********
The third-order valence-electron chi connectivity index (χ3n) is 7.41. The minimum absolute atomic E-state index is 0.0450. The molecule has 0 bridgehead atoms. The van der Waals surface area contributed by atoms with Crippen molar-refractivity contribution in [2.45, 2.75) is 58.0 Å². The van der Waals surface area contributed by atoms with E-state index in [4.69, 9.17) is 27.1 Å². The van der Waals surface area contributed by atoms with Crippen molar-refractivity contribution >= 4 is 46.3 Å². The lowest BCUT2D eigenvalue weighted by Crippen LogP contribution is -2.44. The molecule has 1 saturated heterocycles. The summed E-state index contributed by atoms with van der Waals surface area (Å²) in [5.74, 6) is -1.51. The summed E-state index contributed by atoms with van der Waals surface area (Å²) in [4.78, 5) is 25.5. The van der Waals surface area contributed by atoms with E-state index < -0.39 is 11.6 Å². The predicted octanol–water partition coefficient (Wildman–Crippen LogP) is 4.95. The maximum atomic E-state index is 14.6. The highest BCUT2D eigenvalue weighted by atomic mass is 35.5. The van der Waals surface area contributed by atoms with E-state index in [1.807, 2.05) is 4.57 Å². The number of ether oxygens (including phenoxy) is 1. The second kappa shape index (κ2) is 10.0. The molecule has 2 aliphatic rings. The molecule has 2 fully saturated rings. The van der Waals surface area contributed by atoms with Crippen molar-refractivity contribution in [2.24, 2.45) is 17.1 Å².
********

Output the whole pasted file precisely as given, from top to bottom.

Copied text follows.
The third-order valence-electron chi connectivity index (χ3n) is 7.41. The minimum absolute atomic E-state index is 0.0450. The molecule has 0 bridgehead atoms. The van der Waals surface area contributed by atoms with Crippen molar-refractivity contribution in [2.45, 2.75) is 58.0 Å². The van der Waals surface area contributed by atoms with E-state index in [4.69, 9.17) is 27.1 Å². The van der Waals surface area contributed by atoms with Crippen molar-refractivity contribution >= 4 is 46.3 Å². The lowest BCUT2D eigenvalue weighted by Crippen LogP contribution is -2.44. The molecule has 1 saturated heterocycles. The summed E-state index contributed by atoms with van der Waals surface area (Å²) in [5.74, 6) is -1.51. The summed E-state index contributed by atoms with van der Waals surface area (Å²) in [4.78, 5) is 25.5. The van der Waals surface area contributed by atoms with E-state index < -0.39 is 11.6 Å². The predicted octanol–water partition coefficient (Wildman–Crippen LogP) is 4.95. The maximum atomic E-state index is 14.6. The highest BCUT2D eigenvalue weighted by atomic mass is 35.5. The van der Waals surface area contributed by atoms with E-state index in [1.807, 2.05) is 4.57 Å². The number of ether oxygens (including phenoxy) is 1. The second kappa shape index (κ2) is 10.0. The molecule has 2 aliphatic rings. The molecule has 2 fully saturated rings. The van der Waals surface area contributed by atoms with Crippen molar-refractivity contribution in [2.24, 2.45) is 17.1 Å².